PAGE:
The SMT3 mutant library consists of 252 uniquely bar-coded mutants of the SMT3 gene. Each mutant was synthesized by as a 600 base pair section of the original SMT3 cassette that was unique in the SMT3 and “TAG” regions. In order to probe the functionality of each Smt3 residue, every residue, including surface residues as well as those predicted to be buried, was mutated as illustrated in Fig 1B. Each residue was mutated to alanine while all alanine residues were mutated to serine. To neutralize the charge of acidic residues, aspartic and glutamic acid residues were mutated to asparagine and glutamine, respectively. Likewise, lysine residues were mutated to glutamine. To reverse charges, both aspartic and glutamic acid were mutated to arginine while lysine and arginine were mutated to glutamic acid. Tyrosine residues were mutated to phenylalanine to probe for dependence on the tyrosyl moiety. To probe for effects of potential post-translational modifications, all residues that can be phosphorylated, including serine, threonine, tyrosine and histidine, were mutated to aspartic (serine and threonine) or glutamic (tyrosine and histidine) acid to mimic a constitutively phosphorylated state. Lysines were mutated to glutamine and arginine to mimic the acetylated and deacetylated states, respectively. Prolines were mutated to valine to eliminate proline isomerization and arginines were mutated to lysine to prevent arginine methylation. Finally, the two previously identified conditional mutations, L26S and F52S, were also included as controls [15, 34]. Since a substitution mutant at a single residue may not be sufficient to induce a phenotype, several multi-site mutants were created in regions that are highly conserved between the yeast and human SUMOs.

Smt3 contains nine lysine residues that localize to four surface-exposed regions (Fig 1C). Smt3 lysines can serve as sites for Smt3 or ubiquitin (Ub) conjugation, as well as potential sites for acetylation or methylation. Individual and multi-site lysine to arginine mutations were therefore generated to determine the effect of losing SUMO chain formation or post-translational modification at particular lysine residues (Fig 1D). To further probe the functionality of chain linkage or modification at particular sites, either single or multiple lysines were added back to a lysine-less mutant, KallR.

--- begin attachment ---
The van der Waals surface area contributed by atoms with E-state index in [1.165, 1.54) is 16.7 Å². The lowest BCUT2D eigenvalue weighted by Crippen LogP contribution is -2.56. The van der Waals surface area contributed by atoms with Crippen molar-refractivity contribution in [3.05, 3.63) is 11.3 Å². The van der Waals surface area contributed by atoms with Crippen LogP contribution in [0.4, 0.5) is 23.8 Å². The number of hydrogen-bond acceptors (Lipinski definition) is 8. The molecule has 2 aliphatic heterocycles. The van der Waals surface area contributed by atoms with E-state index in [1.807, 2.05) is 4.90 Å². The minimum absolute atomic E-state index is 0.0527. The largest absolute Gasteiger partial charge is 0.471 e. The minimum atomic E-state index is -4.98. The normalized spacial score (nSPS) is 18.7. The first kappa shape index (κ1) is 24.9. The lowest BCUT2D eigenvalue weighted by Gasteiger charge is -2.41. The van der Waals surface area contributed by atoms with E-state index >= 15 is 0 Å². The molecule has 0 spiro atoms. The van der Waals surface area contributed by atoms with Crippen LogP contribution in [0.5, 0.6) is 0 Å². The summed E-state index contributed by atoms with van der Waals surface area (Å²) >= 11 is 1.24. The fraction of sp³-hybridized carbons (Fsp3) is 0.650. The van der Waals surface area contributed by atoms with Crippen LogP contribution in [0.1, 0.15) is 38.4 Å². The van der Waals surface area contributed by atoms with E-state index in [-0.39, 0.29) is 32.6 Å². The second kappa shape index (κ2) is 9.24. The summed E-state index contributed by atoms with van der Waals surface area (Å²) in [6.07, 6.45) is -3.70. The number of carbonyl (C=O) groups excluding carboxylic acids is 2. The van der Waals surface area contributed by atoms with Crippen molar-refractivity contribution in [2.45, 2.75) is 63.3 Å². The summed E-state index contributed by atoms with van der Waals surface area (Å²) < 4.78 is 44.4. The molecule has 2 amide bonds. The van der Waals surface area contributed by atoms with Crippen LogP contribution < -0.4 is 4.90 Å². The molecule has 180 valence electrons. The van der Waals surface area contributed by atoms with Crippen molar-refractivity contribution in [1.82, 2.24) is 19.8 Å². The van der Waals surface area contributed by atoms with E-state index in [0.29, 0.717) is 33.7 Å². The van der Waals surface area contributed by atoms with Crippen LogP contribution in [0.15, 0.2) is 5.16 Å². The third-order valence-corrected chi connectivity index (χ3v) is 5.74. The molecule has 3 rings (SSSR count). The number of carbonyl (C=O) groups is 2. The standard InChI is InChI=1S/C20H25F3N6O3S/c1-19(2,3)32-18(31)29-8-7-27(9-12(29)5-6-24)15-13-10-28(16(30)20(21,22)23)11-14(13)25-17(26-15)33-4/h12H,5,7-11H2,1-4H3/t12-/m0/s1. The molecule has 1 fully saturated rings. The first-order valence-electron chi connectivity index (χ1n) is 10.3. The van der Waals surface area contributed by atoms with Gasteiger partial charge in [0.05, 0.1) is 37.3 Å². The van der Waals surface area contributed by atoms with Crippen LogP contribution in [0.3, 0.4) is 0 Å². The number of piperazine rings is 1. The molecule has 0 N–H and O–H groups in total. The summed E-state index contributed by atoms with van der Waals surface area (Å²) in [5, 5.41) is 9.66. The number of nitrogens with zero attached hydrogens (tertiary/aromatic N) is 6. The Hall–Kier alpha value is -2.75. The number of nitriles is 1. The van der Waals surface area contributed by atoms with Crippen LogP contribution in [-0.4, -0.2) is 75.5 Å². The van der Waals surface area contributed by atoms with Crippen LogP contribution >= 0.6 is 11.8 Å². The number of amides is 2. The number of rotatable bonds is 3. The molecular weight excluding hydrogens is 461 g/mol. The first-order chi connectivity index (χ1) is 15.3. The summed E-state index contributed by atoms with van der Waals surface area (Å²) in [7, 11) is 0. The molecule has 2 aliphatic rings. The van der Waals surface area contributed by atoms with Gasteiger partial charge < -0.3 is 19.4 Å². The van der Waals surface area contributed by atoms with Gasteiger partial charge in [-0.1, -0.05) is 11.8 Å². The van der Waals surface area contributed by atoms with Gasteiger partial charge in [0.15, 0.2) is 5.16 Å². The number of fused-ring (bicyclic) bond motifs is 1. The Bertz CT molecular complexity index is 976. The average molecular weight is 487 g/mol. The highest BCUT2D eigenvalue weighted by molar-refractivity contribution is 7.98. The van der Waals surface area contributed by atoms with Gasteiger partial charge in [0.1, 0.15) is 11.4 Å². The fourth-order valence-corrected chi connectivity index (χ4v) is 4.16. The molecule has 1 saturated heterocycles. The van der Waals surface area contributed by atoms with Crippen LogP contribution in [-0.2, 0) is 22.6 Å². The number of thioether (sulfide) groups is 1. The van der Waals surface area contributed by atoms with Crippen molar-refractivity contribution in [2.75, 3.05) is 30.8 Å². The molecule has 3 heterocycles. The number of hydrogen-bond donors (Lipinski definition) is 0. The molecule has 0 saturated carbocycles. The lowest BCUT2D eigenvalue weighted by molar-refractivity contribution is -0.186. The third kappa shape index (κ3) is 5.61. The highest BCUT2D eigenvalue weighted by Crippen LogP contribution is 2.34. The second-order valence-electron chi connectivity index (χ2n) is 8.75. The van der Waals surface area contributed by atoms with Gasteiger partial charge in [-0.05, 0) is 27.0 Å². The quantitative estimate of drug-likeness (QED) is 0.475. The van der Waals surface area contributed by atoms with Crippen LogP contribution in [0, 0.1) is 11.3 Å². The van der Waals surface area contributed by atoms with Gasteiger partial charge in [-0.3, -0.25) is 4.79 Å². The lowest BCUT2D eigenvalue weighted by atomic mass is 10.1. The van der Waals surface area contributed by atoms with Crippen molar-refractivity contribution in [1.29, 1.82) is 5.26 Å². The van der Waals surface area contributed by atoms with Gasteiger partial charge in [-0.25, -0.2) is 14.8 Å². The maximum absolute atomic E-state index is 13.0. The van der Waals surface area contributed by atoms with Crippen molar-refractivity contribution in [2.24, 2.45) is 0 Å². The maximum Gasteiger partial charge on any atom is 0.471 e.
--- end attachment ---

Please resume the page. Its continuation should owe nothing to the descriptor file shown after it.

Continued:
In addition to substitution mutations, deletion mutants of the N- and C-termini of Smt3 were also included in the library (Fig 1E). The N-terminal extension of Smt3 is twenty-one amino acids in length and is absent in other ubiquitin-related proteins. This extension contains three SUMO consensus motifs (ΨKXE/D) that are the major sites of chain formation [33]. To test the functionality of the entire N-terminal region as well as each of the SUMO consensus motifs, six N-terminal deletion mutants were included in the mutant collection. In addition to the N-terminal extension, Smt3 also contains a three amino acid C-terminal extension that is removed by the SUMO protease, Ulp1, to reveal the terminal G98 that is essential for conjugation to substrate lysines [36]. Since regulating the processing of the Smt3 C-terminal extension could be a way to control the level of Smt3 available for conjugation, a C-terminal truncation mutant was included in the library to determine the functional significance of losing precursor processing. Lastly, the library also included human SUMO1, SUMO2 and SUMO3 to determine the functionality of each of the different human paralogs in yeast.

All of the mutants were integrated into the SMT3 gene locus of a smt3Δ strain harboring wild-type SMT3 on a URA3 based shuffle plasmid. Previous work has shown that mutants in the SUMO pathway can have amplified levels of the 2μm circle plasmid that lead to slow, cold-sensitive growth and cell cycle delays [37]. In order to identify mutant phenotypes that are distinct from those that arise from 2μm hyper-amplification, the smt3Δ shuffle strain used to construct the mutant collection was cured of the 2μm circle plasmid prior to mutant integration.

Human SUMOs

Human SUMO1, SUMO2 and SUMO3 each share ~50% sequence homology with yeast SMT3 (Fig 2A). To address the functionality of human SUMO1, SUMO2 and SUMO3 in S. cerevisiae, we designed three gene constructs encoding human SUMO1, 2 and 3 based on our original SMT3 cassette. To optimize expression of the human constructs in our smt3Δ strain, each human SUMO cDNA was re-coded with yeast-optimized codons using the Codon Juggling module of the GeneDesign software [38]. In addition, each human SUMO paralog was encoded as both the precursor and mature form of the protein in order to eliminate defects due to precursor processing by the yeast SUMO isopeptidase, Ulp1. Plasmids encoding the human SUMOs were transformed into the smt3Δ strain harboring wild-type SMT3 on a URA3-based CEN plasmid. Transformants were then plated onto synthetic complete media lacking histidine in the absence or presence of 5-FOA at 30°C to select for cells that had lost the wild-type SMT3 containing plasmid. Previous work had shown that SUMO1 could complement a smt3Δ strain [39]. Similarly, we found the human SUMO1 precursor and mature proteins were able to complement the smt3Δ strain (Fig 2B). However, neither the precursor nor the mature forms of SUMO2 or SUMO3 were able to complement the smt3Δ strain (Fig 2B). Although both the precursor and mature forms of human SUMO1 could complement the deletion strain at 30°C, both strains displayed increased sensitivity to a variety of stress conditions including heat, DNA damage, cadmium chloride and oxidative stress (Figs 2C and 4D).